The COVID-19 pandemic has proven to be one of the most significant threats to global healthcare and well-being, affecting millions across the world in a matter of few months. In the current era, where at least some degree of social distancing is the norm and hospitals have emerged as hotspots, it has become important for oncologists to devise methods for providing care to cancer patients while minimizing patients’ exposure to healthcare settings. Telemedicine and tele-health-based interventions have emerged as reasonably practical solutions to these impediments in the delivery of care to cancer patients.
Since most of the ‘regular well visits’ for cancer patients have either been postponed or cancelled, tele-health-based interventions allow oncologists to take care of their patients remotely and monitor their progress. Telemedicine can revolutionize delivery of cancer care, particularly for patients with rare cancers who often live far away from the expert centers.
Tele-oncology is defined as the delivery of clinical oncology services via audio and video communication to patients at a distance. It is effective in providing remote chemotherapy supervision, symptom management, and palliative care to cancer patients.
Telemedicine, the New Norm
Technological advancements have resolved the issue of connectivity for telemedicine, even in the remotest places. Many hospitals have set up dedicated telemedicine lines, where the patient can log in and make general inquiries, which are handled by a team of healthcare provider volunteers. If they need help with specialist medicines or have a concern that requires a virtual consultation, they can leave their number and are called by the concerned department or a consultant.
In our practice, many of the calls at the beginning of the lockdown were about anxiety, fear of acquiring infection, and how to cope with the lockdown, but later shifted to practical aspects of cancer treatment. Tele-consultation is becoming an acceptable alternative for patients and healthcare providers in this era of information technology.
However, the work performed by our group has also highlighted the limitation of telemedicine to treat cancer patients with surgery, chemotherapy, radiotherapy as these procedures require multiple hospital visits and face-to-face interaction.
Telemedicine has been given top priority to reach cancer patients amidst COVID-19 crisis but it has not entered the mature phase of integration into current cancer-care delivery. Telemedicine is not a treatment but just a technology—it is only a catalyst, which can help us organise our cancer-care delivery system.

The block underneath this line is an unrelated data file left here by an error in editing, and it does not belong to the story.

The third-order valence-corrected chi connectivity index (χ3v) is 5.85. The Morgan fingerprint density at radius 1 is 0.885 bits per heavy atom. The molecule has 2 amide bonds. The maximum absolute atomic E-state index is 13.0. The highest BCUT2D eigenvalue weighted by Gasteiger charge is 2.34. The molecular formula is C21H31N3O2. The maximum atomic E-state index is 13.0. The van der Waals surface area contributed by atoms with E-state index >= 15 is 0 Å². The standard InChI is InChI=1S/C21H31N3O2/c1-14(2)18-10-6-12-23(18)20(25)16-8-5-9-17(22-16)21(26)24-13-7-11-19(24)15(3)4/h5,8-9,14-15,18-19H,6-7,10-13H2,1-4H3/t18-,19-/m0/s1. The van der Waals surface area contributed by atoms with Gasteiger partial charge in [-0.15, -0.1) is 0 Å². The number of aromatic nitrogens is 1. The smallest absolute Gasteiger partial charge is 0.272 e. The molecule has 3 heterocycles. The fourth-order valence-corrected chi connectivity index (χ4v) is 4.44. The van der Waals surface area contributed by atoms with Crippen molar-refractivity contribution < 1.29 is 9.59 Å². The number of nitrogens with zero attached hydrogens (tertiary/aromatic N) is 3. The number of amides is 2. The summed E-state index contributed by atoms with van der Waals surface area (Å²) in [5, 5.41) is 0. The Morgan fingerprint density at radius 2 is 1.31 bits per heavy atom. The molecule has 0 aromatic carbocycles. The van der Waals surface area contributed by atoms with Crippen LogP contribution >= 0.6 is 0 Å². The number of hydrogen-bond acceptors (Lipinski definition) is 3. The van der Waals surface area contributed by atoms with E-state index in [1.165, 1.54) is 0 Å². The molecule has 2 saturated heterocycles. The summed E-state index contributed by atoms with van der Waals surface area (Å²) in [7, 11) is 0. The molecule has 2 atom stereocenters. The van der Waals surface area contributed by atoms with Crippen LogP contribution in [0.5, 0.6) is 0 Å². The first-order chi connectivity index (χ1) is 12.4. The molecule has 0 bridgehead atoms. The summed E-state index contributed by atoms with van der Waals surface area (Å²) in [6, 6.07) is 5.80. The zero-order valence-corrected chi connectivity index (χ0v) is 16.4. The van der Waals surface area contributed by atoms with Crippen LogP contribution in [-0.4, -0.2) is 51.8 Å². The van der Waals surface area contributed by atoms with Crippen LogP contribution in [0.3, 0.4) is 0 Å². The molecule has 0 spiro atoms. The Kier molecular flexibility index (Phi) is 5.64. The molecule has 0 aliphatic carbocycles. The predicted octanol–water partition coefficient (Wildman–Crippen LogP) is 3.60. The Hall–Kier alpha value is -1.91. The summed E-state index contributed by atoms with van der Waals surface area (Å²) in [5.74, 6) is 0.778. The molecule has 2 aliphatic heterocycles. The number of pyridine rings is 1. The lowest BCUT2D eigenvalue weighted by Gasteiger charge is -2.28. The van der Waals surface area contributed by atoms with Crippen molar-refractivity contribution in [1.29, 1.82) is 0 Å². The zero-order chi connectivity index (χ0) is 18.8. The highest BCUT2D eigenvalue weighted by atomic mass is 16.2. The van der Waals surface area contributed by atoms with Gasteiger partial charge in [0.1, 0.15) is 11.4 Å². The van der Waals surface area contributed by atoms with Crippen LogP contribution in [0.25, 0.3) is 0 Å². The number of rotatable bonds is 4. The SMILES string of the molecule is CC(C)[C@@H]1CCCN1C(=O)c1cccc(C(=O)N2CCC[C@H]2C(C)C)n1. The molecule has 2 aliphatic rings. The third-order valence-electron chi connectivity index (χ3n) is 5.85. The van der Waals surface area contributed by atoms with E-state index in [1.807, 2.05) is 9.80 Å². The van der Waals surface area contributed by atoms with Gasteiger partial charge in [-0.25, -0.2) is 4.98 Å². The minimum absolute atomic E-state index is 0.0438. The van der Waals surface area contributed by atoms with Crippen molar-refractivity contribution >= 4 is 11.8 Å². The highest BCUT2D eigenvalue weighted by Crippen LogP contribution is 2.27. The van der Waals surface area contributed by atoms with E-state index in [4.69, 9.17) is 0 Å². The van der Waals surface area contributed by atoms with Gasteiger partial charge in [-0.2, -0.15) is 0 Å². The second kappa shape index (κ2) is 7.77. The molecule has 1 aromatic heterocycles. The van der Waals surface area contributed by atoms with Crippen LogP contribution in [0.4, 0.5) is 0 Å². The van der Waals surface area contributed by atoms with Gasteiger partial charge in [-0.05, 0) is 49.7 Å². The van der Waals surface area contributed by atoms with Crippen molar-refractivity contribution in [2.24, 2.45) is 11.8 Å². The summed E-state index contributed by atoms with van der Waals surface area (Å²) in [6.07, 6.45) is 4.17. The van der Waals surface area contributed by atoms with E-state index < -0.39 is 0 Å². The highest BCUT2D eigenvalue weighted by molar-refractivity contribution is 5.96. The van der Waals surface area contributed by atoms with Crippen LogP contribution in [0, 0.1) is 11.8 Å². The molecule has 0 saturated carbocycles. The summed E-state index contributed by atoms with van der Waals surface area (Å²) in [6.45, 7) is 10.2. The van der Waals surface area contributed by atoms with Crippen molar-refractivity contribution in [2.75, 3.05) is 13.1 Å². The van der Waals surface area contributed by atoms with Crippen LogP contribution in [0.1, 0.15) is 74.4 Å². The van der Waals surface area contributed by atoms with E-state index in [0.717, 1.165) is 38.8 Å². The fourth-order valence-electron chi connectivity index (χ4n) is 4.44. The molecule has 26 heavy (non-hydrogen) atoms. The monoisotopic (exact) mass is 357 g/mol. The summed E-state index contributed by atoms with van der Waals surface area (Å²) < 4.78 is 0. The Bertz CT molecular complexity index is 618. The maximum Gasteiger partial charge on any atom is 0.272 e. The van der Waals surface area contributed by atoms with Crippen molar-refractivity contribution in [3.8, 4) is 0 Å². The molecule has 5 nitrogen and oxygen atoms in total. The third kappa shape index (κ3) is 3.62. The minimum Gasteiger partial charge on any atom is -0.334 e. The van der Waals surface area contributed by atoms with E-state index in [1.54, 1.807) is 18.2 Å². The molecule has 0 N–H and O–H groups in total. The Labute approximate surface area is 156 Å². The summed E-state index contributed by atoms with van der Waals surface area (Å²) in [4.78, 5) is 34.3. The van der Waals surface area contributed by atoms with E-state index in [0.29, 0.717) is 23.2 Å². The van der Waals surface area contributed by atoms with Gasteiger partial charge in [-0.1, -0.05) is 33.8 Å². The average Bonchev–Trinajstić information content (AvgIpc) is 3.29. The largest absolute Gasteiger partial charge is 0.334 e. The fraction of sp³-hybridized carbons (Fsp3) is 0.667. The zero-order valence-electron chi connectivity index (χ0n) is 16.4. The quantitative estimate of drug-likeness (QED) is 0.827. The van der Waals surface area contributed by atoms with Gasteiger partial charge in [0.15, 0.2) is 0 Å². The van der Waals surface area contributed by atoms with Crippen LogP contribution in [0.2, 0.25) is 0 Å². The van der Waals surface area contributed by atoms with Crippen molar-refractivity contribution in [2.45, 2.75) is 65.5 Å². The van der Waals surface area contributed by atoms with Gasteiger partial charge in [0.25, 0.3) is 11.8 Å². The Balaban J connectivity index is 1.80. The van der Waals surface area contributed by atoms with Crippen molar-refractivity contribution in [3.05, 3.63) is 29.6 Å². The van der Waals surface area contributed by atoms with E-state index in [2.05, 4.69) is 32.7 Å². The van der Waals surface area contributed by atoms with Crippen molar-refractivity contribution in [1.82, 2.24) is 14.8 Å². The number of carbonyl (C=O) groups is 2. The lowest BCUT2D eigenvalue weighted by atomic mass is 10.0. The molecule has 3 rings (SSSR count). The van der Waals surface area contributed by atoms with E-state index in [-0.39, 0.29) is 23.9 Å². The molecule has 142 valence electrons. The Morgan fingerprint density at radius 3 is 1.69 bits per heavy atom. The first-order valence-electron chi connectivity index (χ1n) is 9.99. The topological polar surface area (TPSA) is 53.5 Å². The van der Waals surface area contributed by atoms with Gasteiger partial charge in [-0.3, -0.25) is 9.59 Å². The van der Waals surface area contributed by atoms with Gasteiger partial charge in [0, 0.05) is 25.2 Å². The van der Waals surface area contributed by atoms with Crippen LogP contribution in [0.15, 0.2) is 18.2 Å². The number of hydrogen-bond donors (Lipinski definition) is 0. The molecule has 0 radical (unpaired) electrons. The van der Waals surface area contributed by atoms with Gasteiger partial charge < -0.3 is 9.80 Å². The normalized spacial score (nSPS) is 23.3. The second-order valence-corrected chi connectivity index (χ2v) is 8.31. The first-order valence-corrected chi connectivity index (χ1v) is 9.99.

Telemedicine and Patient Care
Telemedicine allows assessment of patients in real-time. It gives physicians the opportunity to discuss with patients not only changes in symptoms/well-being but also educate and tell them about necessary changes to their treatment plans. Effective communication is the key to most interventions in cancer patients’ care, be it treatment plan discussions, providing supportive care, advance care planning, survivorship, among other things.
Against popular notion, tele-health-based interventions do not compromise the quality and strength of physician-patient communication. In fact, some studies have reported higher patient satisfaction with virtual visits.
Cancer patients on active treatment usually require in-person visits for a comprehensive clinical evaluation which includes in-person interview, physical examination as well as in-site radiological and laboratory investigations. However, in the light of the ongoing pandemic, it has been recommended that in-patient visits for cancer patients be substituted by virtual visits and patients be advised to proceed directly for infusion treatment.
The implementation of such interventions may be very difficult or practically impossible in resource-limited settings. These interventions, however, can allow technologically advanced cancer centres to ensure access to pathology and cytology services to cancer patients even in remote areas during current times through establishment of satellite virtual-care centres.
Operating in Resource-constrained Settings
The government of India has released new guidelines for telemedicine in which video- (telemedicine facility, apps, video on chat platforms, Skype/Face time etc.), audio- (phone, VOIP, apps etc.), and text-based platforms can be utilized. Legal frameworks are being developed and even tele-medicine certification is being planned.